We are in a time of penitence, sacrifice, thinking of the passion of Jesus, His suffering.
We are in a special time in which a true conversion to God is being asked of us.
Through the liturgical readings of this Sunday, the Lord calls us to fix our gaze on ourselves, within our heart, and on the signs of the times in which we are living. The liturgical readings speak of God who takes the initiave, through Moses who is caring for his people (cfr. Es 3, 1-8°, 13-15). They show us a merciful God who consoles His people, forgives sins, heals the sick, saves life from distruction and gives justice to the oppressed (cfr.Sal. 103; 1-4, 6-8, 11). The readings show also that God allows the death of those who knowingly do not listen, have not observed His orders and counsels (cfr. 1 Cor 10:1-6, 10-12). Can we associate all this with the same God? But is God really like this? What does all of this mean for me personally?
In seeking responses the Gospel passage that we are considering today can help us. Jesus says:
“Do you think that because these Galileans suffered in this way they were greater sinners than all other Galileans? By no means! But I tell you, if you do not repent, you will all perish as they did! Or those eighteen people who were killed when the tower at Siloam fell on them*—do you think they were more guilty than everyone else who lived in Jerusalem? By no means! But I tell you, if you do not repent, you will all perish as they did!” (Luke 13:2-4
First: God is true love and kindness, but is also true justice. In Him there are not shadows of evil, but only the light of good. He is always the same and cannot be changed. Still, if knowingly and with decision, without thinking, during our life we choose evil – we are not doing God’s part. If one decides consciously during life to live in sin – we must be aware of its consequences. The route that we have chosen leads us to the part of death or of life, giving good or bad fruits; it brings us to darkness or to light… And God in His love does everything to distance us from the evil road, but does not force us to accept it as His Companion, Friend, Brother… only because God is pure love and does not want to force us to do any thing whatsoever!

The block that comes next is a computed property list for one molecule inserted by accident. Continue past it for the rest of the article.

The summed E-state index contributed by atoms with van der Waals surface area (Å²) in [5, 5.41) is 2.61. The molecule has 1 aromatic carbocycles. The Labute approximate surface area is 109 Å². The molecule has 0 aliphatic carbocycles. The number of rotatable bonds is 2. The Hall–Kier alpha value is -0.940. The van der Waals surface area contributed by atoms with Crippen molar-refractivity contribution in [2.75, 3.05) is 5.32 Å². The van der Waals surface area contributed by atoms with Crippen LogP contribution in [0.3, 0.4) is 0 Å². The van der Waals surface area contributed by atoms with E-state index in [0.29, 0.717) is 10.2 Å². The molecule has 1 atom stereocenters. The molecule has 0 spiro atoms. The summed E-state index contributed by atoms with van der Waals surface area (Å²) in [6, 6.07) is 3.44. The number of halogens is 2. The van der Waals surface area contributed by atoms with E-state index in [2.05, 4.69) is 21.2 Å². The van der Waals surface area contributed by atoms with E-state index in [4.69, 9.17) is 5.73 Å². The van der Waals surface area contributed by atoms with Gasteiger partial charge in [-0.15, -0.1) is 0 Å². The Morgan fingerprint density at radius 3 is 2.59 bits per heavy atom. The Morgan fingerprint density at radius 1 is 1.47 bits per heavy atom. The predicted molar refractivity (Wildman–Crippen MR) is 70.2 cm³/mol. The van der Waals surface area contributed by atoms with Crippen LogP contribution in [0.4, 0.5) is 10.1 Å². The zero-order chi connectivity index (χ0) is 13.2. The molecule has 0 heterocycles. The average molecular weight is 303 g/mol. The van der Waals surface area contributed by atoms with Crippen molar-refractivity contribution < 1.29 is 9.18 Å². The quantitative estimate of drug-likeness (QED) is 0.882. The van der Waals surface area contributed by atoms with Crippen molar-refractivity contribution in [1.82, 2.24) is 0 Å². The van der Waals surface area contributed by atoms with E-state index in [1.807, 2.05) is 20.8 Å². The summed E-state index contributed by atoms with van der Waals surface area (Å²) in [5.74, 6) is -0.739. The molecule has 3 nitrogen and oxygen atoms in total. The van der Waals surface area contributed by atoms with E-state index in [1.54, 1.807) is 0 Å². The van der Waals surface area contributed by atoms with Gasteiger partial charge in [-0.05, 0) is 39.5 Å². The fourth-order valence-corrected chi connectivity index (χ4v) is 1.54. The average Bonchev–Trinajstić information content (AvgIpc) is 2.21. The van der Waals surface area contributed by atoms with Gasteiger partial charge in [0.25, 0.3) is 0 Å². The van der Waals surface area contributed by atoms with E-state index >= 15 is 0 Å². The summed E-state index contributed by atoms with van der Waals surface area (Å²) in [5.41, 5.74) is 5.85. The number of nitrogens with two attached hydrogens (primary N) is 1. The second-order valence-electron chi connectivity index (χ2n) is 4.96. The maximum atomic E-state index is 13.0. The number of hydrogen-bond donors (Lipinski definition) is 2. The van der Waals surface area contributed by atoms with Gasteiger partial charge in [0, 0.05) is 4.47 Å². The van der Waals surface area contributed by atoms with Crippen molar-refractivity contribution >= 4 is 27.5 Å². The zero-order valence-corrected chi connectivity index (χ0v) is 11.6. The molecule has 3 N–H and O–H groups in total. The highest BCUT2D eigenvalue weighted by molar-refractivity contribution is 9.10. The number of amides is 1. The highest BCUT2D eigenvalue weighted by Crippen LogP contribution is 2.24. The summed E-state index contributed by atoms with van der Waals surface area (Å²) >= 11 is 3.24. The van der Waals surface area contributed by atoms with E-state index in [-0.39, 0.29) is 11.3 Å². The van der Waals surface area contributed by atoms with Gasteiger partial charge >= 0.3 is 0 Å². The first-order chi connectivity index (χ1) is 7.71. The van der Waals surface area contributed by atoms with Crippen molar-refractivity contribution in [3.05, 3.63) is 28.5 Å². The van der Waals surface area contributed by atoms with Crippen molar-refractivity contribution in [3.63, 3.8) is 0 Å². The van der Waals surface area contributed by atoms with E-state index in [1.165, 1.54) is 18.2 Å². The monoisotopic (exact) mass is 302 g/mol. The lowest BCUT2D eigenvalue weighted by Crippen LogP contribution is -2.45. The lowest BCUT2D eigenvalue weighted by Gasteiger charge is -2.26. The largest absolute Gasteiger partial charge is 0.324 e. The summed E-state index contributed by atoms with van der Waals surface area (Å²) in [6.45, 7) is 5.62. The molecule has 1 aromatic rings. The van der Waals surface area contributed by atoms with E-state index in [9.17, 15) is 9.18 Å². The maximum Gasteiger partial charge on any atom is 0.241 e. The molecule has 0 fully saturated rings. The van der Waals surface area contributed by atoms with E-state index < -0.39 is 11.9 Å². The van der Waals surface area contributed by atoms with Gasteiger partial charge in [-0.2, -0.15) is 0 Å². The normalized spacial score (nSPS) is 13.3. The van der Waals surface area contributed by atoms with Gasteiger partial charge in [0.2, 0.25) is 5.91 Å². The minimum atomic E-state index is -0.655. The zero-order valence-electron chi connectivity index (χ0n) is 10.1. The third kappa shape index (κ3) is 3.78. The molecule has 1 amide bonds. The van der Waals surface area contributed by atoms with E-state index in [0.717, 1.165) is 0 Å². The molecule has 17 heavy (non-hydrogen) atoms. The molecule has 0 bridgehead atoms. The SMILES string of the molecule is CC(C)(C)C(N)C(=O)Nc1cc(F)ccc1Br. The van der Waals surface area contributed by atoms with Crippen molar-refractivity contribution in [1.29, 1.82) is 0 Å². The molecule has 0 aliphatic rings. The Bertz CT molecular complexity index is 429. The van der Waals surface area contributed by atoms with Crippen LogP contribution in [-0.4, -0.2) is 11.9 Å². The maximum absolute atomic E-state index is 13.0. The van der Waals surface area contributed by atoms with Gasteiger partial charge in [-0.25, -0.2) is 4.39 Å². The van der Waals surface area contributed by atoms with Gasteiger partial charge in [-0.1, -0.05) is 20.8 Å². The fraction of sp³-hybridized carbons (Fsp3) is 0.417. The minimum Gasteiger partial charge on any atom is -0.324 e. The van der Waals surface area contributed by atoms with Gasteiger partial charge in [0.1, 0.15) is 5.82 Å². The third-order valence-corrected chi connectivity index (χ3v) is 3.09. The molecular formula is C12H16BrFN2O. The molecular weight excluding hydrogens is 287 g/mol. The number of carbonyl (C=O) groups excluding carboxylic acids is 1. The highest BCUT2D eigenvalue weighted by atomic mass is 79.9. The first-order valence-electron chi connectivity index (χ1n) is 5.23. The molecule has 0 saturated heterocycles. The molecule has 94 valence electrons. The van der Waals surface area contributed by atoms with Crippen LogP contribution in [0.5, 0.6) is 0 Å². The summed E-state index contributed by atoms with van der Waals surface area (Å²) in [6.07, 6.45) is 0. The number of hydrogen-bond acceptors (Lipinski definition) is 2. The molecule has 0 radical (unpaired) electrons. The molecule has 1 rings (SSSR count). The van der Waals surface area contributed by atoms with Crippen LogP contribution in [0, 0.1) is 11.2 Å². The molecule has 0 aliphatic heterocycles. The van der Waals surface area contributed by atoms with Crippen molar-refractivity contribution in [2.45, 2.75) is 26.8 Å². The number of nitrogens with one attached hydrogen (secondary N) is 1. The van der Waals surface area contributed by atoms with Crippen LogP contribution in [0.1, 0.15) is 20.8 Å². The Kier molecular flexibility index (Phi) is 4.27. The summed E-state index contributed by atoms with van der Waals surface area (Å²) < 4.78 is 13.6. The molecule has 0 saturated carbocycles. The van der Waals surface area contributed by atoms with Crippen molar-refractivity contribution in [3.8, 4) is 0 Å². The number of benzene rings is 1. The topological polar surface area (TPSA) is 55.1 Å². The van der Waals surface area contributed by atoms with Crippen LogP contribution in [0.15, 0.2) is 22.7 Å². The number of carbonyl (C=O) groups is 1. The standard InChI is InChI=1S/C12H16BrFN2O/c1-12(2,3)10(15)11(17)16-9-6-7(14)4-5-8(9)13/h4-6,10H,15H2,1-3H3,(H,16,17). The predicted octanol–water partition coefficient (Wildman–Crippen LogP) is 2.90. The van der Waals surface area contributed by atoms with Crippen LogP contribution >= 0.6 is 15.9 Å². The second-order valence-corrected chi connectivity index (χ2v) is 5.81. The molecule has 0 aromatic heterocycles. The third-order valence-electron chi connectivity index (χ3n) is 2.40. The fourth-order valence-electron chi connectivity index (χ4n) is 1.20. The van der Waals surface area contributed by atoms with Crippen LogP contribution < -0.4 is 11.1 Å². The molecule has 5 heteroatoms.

Second: even if we call ourselves Christians, we go to church regularly every Sunday to pray, we fast, we help other human beings, we do not kill, we do not rob, etc., we cannot consider ourselves better, more just, holier than those who do not do that, or do so less than we do! The Lord calls us to a true conversion of heart! If something bad happened to someone, we cannot think of it as punishment of God, because God does not punish. Who am I to judge the neighbor?! If I do not know how to help or do not want to help, I have no right to speak badly, condemn or humiliate! However, what happens if my lifestyle brings me to some tragic experience? What happens if, for example, knowingly I want to get into a car with a person in a state of drunkenness?… God alone knows why somethng happened. He knows how to transform every evil into good: for us and for our dear ones.
The Lord is calling us to a deep conversion of heart! He gives us a variety of signs to reflect on the proper way to live, to think, to speak, to act. Therefore, Jesus directs our eyes to ourselves, to the inside of our hearts. He wants us to reflect on our actions, lifestyles, relationships with others and with God.
What does God want to tell me through His holy words?
What events or acts pass through my mind during the reading of these lines? Why?
On what do I still need to work in my person?
What message does God want to give me on this third Sunday of Lent?
Davor Lukačević, CPPS